Fort Bragg hero urges Gator Bowl teams to trust Christ
January 17 2003 by Joni B. Hannigan , Baptist Press

Fort Bragg hero urges Gator Bowl teams to trust Christ | Friday, Jan. 17, 2003

Friday, Jan. 17, 2003

Fort Bragg hero urges Gator Bowl teams to trust Christ

By Joni B. Hannigan Baptist Press

JACKSONVILLE, Fla. - Speaking of going to war as the military's Super Bowl, Jeff Struecker, an American war hero featured in the movie "Black Hawk Down," told Gator Bowl players the definition of success is not to be drafted by the National Football League.

Instead, real success is defined by a "life surrendered to Jesus Christ," said Struecker, a Southern Baptist chaplain and an Army Ranger, in Jacksonville for a Gator Bowl luncheon Dec. 27 hosted by the Fellowship of Christian Athletes. Struecker also served as the grand marshal of the Gator Bowl parade Dec. 31 and threw the coin toss at the start of the New Year's Day bowl game.

Football players and coaches from N.C. State University and the University of Notre Dame listened intently as Struecker, a graduate of Southern Baptist Theological Seminary in Louisville, Ky., recounted the 17-hour battle that pitted several hundred U.S. soldiers against thousands of Somalis on Oct. 3, 1993.

Struecker, now assigned to the 82nd Airborne Division's 3rd Battalion, 504th Parachute Infantry Regiment at Fort Bragg, won the Bronze Star with Valor for leading several of the rescue attempts in Somalia and the 1996 David L. Granger Best Ranger Competition, considered the Army's Olympics.

In Mogadishu, Somalia, Struecker said his mission was to kill or capture warlord Mohamed Farrah Aidid. Unlike the previous operations, Oct. 3 turned ugly when two Black Hawk helicopters went down in the city.

Struecker said his mission changed from one of escorting prisoners to rescuing fellow Ranger Todd Blackburn, a Floridian who had just fallen 70 feet to the ground from one of the Black Hawk helicopters.

Speeding down the bullet-riddled streets to the airfield, Struecker said the men in the vehicle began to panic when it was splattered with the blood of soldiers.

Watching men pulling bodies from vehicles, Struecker said he had only one thought: "Thank God he spared my life and I made it out of this thing alive." Struecker recalled thinking, "There's no way that I can go back out there."

Struecker said he didn't have long to dwell on his thoughts before his platoon leader grabbed him by the arm and told him he needed to get the blood cleaned out of his vehicles and go back out to help bring in fellow Rangers who were being overrun by Somalis.

Thinking, "it's gonna be my blood," Struecker said he didn't know at the time he would venture out a total of three times before his mission ended early the next morning. Spotting 15 men running down the hill behind his vehicle, Struecker said the look on their faces, the abject misery and emotional strain evident even in their posture will stay with him forever.

"If you're not afraid in a situation like that, then something's seriously wrong with you," Struecker said. "This is where God really put my life in perspective. It wasn't the blood, it wasn't the bullet holes, it was the condition of those battle-hardened combat Rangers."

At that point, Struecker said he promised God he would be a chaplain.

"Does an NFL contract equal a successful life?" Struecker asked rhetorically. "Does that equal real success in life, or is it all in vain?"

Paraphrasing Matt. 16:24, Struecker told how Jesus directed his disciples to take up a cross and follow him.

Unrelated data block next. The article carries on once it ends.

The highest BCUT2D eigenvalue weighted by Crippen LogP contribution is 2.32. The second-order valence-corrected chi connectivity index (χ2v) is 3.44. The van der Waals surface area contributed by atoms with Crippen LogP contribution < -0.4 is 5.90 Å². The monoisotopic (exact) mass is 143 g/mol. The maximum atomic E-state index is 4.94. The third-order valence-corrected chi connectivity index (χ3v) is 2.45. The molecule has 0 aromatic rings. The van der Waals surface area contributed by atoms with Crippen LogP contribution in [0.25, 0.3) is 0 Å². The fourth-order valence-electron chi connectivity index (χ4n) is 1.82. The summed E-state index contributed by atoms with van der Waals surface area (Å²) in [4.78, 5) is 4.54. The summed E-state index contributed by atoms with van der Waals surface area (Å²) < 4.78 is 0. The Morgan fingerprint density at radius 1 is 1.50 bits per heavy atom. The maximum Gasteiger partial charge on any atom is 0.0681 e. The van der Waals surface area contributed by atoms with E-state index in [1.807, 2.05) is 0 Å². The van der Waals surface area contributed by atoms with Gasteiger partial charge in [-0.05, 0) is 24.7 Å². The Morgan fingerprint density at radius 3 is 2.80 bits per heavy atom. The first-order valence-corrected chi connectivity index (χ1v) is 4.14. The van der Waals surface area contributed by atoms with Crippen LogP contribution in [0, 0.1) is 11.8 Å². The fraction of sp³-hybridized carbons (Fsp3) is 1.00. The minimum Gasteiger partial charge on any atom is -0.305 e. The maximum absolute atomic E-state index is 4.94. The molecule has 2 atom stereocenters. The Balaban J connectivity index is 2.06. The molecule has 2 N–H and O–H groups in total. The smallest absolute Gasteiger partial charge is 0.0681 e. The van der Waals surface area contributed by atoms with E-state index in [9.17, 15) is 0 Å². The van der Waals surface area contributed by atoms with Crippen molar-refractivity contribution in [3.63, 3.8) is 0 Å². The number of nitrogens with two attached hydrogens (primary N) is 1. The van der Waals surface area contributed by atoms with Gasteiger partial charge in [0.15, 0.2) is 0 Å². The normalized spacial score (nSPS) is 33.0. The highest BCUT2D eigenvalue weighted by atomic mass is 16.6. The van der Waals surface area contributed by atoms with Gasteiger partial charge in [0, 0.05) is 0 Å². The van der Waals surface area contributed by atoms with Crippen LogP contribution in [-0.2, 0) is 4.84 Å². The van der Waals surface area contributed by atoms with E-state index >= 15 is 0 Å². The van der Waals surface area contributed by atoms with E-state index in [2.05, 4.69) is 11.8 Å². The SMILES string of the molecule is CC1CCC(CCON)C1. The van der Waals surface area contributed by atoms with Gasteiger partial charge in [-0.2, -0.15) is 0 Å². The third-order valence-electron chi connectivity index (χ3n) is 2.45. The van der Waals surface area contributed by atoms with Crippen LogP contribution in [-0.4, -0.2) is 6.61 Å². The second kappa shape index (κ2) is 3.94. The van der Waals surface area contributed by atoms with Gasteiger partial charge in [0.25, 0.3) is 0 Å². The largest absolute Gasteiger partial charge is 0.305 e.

"'A' is admitting to God you are a sinner; 'B' is believing Jesus Christ is the payment for sin; and 'C' is a life committed to God," Struecker said.

Struecker, 33, told the Florida Baptist Witness in an interview he believes God used the 15 years he spent in the enlisted ranks to "mold him" into a soldier. Unlike most military chaplains, Struecker completed most of his seminary training while still on active duty.

"I often think of what was important to me when I was a private or a sergeant," Struecker said. Plain and simple, it's the little things like knowing when to go out to the field to visit soldiers in a wrinkled uniform with a little dirt on his boots that makes the difference between being resented or respected, he said. "In fact, one of my men said to me recently, 'Captain, you are the dirtiest chaplain I have ever met in my life.' I said, 'Thank you very much.'"

Knowing too much can produce some "tension" at times when Struecker considers the difference in his role as a non-combatant rather than a well-trained gung-ho Army Ranger.

"I wrestle with it every day," Struecker said. "I have to remember that my primary responsibility is now to minister to this battalion, to their families and that God would use me to speak to their lives, to their hearts.

"But there's always a part of me that remembers what it is to be in the thick of it, to exchange gunfire with the enemy. But the overarching thought that always wins out is that my primary responsibility is to minister to these men, not to win a war. It's their job to win a war."

And if he finds himself in a position to give combat advice, Struecker said he doesn't hesitate, but waits to be asked. Given the opportunity, he shares the gospel as well.

Struecker said God uses tragedy to turn people in His direction.

"There were a lot of battle-hardened Rangers who really were just devastated by what they had been through. A lot of guys lost their best friends and a lot of guys who had been really shook up came to me because I was a Christian, asking me questions.

"If these guys had the same faith in Christ that I had, they wouldn't struggle with it," Struecker said. "That has really been a driving force in my ministry."

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1/17/2003 12:00:00 AM by Joni B. Hannigan , Baptist Press | with 0 comments
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